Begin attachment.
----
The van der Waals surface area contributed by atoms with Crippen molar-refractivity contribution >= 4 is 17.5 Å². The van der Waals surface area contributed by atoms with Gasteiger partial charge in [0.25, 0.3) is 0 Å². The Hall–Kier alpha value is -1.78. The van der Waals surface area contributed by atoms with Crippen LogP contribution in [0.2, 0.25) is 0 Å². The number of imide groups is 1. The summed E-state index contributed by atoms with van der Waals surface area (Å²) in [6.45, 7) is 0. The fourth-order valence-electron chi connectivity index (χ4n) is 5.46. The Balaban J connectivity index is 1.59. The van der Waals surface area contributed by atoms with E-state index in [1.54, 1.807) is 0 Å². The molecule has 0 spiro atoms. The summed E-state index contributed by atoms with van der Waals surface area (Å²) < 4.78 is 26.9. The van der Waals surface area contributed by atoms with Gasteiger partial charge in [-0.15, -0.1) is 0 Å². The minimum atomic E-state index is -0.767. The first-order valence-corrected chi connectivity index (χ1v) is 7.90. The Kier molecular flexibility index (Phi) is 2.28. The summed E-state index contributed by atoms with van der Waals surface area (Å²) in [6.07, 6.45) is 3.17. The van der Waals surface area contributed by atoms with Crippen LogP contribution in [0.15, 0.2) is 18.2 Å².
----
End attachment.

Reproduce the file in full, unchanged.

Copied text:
The van der Waals surface area contributed by atoms with Crippen molar-refractivity contribution >= 4 is 17.5 Å². The van der Waals surface area contributed by atoms with Gasteiger partial charge in [0.25, 0.3) is 0 Å². The Hall–Kier alpha value is -1.78. The van der Waals surface area contributed by atoms with Crippen LogP contribution in [0.2, 0.25) is 0 Å². The number of imide groups is 1. The summed E-state index contributed by atoms with van der Waals surface area (Å²) in [6.45, 7) is 0. The fourth-order valence-electron chi connectivity index (χ4n) is 5.46. The Balaban J connectivity index is 1.59. The van der Waals surface area contributed by atoms with E-state index in [1.54, 1.807) is 0 Å². The molecule has 0 spiro atoms. The summed E-state index contributed by atoms with van der Waals surface area (Å²) < 4.78 is 26.9. The van der Waals surface area contributed by atoms with Gasteiger partial charge in [-0.15, -0.1) is 0 Å². The minimum atomic E-state index is -0.767. The first-order valence-corrected chi connectivity index (χ1v) is 7.90. The Kier molecular flexibility index (Phi) is 2.28. The summed E-state index contributed by atoms with van der Waals surface area (Å²) in [6.07, 6.45) is 3.17. The van der Waals surface area contributed by atoms with Crippen LogP contribution in [0.15, 0.2) is 18.2 Å².